Evaluation of the Reagan Economic Proposals by Jay W. Forrester and Nathaniel J. Mass
July 23, 1981
Summary of a presentation made to Sponsors of the System Dynamics National Model on May 5, 1981
I found Nathaniel Mass's obituary. Apparently after being Associate Professor at MIT he just worked at a bunch of consulting companies.
Anyway, I wanted to write about a few notable points from the paper.
Forrester argues that American businesses are not doing as well globally or even domestically not because of government regulation or labor, but because of "managerial ineffectiveness" and "fundamental long-term economic changes." By managerial ineffectiveness, he is referring to the fact that inefficient practices are being passed on to the consumer as higher prices. "Prices could be raised to cover rising costs because the increasing money supply created a public ability to pay higher prices." I wonder how relevant this criticism is today. Regarding "long-term economic changes," Forrester cites his paper "Productivity as Affected by Long-Term Economic Changes," 1979.
He also says that contrary to popular belief, tight money supply has little effect on business cycles and real economic activity. "Business cycles can combine with an underlying steady inflaction caused by the creation of excess money to induce the Federal Reserve to tighten money just ahead of a recession that was already imminent." "Our computer simulations of economic behavior indicate that the mild recessions following World War II were not a result of government policy but instead were a consequence of the capital-construction boom at that time for rebuilding the capital plant that had become obsolete during the depression of the 1930's and World War II." I wonder if there is more analysis somewhere about why the Great Depression happened.
Forrester says that "the Johnson administration has correctly come to be blamed for starting the trend toward high inflation." Although, he notes that "the process of inflationary deficits coupled with money creation to cover the deficit" has been perpetuated by every administration since. Apparently, the ave annual deficit during the Johnson administration was $8.6 billion. During Nixon's first time, it was $16, during his second term, it was $43.5, and during the Carter administration, it was $47.3 billion. We all know what happened from there.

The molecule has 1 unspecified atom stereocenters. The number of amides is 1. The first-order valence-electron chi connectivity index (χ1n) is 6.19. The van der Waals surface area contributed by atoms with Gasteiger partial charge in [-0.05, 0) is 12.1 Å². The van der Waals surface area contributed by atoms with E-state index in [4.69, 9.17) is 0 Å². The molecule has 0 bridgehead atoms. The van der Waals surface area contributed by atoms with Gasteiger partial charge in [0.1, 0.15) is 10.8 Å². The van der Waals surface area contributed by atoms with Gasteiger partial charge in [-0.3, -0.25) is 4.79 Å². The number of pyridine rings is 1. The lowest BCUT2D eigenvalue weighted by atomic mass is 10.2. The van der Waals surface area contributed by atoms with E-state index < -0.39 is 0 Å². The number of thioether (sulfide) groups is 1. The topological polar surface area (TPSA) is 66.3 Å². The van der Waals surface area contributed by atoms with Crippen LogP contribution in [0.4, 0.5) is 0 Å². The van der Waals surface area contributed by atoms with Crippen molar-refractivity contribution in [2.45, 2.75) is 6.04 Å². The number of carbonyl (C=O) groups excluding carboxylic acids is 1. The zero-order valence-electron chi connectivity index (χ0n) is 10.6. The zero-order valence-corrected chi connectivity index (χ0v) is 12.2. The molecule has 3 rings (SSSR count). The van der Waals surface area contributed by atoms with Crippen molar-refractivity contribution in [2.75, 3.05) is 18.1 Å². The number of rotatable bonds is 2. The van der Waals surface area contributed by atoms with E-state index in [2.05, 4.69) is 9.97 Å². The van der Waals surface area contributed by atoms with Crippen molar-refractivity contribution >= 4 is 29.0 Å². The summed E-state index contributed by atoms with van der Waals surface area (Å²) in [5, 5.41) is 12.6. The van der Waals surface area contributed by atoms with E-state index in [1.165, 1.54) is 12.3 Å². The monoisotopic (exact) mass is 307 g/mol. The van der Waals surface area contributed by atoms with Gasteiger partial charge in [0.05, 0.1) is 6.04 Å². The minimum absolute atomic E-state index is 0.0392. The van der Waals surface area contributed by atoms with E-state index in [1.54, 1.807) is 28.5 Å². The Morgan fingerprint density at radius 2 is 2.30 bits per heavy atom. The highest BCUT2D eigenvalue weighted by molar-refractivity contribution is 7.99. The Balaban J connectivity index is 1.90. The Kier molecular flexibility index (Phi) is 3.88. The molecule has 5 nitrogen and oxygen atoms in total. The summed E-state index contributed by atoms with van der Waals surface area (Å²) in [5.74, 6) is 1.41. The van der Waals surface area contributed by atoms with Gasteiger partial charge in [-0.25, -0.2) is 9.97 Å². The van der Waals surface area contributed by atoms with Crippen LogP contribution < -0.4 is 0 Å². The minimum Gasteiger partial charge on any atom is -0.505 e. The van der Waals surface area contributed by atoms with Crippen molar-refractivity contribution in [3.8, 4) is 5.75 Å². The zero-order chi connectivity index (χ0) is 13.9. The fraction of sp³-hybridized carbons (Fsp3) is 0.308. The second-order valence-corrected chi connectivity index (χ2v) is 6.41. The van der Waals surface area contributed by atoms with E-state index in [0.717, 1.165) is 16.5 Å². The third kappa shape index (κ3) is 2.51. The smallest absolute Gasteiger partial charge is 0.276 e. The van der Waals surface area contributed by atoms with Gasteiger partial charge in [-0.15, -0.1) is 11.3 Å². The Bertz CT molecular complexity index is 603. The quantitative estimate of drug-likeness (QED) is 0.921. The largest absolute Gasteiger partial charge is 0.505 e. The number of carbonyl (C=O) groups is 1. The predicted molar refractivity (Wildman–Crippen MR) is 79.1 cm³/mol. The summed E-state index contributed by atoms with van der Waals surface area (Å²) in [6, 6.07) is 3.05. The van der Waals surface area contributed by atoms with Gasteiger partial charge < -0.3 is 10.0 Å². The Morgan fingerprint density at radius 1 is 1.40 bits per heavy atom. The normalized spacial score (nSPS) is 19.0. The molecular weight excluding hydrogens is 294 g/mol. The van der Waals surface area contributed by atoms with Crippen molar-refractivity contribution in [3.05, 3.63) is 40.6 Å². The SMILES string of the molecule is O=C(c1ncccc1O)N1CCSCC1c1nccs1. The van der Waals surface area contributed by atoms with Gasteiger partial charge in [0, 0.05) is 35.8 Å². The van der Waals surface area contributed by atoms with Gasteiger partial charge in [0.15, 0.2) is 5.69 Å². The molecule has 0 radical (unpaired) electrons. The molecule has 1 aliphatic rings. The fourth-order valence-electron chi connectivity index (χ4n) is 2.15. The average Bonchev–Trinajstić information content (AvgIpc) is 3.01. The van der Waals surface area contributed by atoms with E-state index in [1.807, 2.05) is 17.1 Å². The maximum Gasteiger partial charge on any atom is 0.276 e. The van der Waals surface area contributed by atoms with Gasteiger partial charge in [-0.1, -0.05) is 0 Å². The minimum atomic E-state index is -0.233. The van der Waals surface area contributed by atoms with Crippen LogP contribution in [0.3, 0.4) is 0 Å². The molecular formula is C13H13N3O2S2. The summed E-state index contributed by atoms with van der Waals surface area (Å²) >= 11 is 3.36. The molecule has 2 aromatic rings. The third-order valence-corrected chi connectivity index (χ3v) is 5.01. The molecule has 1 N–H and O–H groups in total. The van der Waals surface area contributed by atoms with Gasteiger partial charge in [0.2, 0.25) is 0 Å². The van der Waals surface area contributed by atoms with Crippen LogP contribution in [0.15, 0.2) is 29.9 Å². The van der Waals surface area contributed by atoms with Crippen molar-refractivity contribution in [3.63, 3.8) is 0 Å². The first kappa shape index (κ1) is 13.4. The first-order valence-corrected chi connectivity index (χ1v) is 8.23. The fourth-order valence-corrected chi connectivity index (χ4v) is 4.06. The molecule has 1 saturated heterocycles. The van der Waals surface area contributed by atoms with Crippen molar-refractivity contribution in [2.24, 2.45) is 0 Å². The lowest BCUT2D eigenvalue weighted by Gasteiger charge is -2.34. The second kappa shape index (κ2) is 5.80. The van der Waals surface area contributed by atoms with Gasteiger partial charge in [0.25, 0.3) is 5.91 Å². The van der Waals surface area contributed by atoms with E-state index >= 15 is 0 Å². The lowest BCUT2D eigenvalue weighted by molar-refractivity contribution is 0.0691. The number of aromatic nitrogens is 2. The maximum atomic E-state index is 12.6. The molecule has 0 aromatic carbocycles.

Forrester approves of reducing government spending, a 'supply-side' policy, although he doesn't think the Reagan administration is putting enough emphasis on it. Indeed, while Reagan reduced spending on social programs, I believe that he increased defense spending so much that the deficit ballooned. "As people are released from government employment and from support through transfer payments, more human resources become available for private-sector production. Only through such transfer to making goods, growing food, and building housing can the standard of living of the country be raised."
The concept of the velocity of money is also notable. I'm not too clear on what it is, but it seems like the idea of increasing leverage of banking institutions. "As velocity increases and becomes more volatile, the Federal Reserve loses more and more of its control over the effectiveness of money. Because of the multiple forces now converging to increase velocity, a direct legal control of velocity may soon be needed. Such a control would take the form of setting a minimum permissible bank balance in terms of a specified number of days worth of average transactions."
I wonder if Forrester and System Dynamics began to fall out of favor with their assessment of the Reagan policies since Reagan became immensely popular. However, their prediction that Reagan's policies would increase the deficit certainly happened, although I'm not sure if their prediction about rising inflation happened. Perhaps that prediction just materialized with the crash in 2008.